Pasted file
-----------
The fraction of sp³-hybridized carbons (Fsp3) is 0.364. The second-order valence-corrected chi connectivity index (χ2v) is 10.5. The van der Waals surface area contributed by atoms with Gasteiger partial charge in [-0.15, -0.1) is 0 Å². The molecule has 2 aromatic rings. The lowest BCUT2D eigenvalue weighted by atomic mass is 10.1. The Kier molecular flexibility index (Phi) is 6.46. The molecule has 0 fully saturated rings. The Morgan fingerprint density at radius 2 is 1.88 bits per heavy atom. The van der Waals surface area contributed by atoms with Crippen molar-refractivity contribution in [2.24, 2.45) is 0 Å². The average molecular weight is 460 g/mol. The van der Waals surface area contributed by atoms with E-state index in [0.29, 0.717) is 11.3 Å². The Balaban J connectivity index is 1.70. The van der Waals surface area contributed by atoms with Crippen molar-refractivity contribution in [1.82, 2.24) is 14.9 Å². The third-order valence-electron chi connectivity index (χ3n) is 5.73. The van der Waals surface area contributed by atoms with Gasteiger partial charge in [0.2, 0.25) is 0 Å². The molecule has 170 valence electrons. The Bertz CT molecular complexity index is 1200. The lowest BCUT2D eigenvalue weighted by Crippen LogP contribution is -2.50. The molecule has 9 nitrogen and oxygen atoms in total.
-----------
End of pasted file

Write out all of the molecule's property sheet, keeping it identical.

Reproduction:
The fraction of sp³-hybridized carbons (Fsp3) is 0.364. The second-order valence-corrected chi connectivity index (χ2v) is 10.5. The van der Waals surface area contributed by atoms with Gasteiger partial charge in [-0.15, -0.1) is 0 Å². The molecule has 2 aromatic rings. The lowest BCUT2D eigenvalue weighted by atomic mass is 10.1. The Kier molecular flexibility index (Phi) is 6.46. The molecule has 0 fully saturated rings. The Morgan fingerprint density at radius 2 is 1.88 bits per heavy atom. The van der Waals surface area contributed by atoms with Crippen molar-refractivity contribution in [2.24, 2.45) is 0 Å². The average molecular weight is 460 g/mol. The van der Waals surface area contributed by atoms with E-state index in [0.29, 0.717) is 11.3 Å². The Balaban J connectivity index is 1.70. The van der Waals surface area contributed by atoms with Crippen molar-refractivity contribution in [1.82, 2.24) is 14.9 Å². The third-order valence-electron chi connectivity index (χ3n) is 5.73. The van der Waals surface area contributed by atoms with Gasteiger partial charge in [0.2, 0.25) is 0 Å². The molecule has 170 valence electrons. The Bertz CT molecular complexity index is 1200. The lowest BCUT2D eigenvalue weighted by Crippen LogP contribution is -2.50. The molecule has 9 nitrogen and oxygen atoms in total.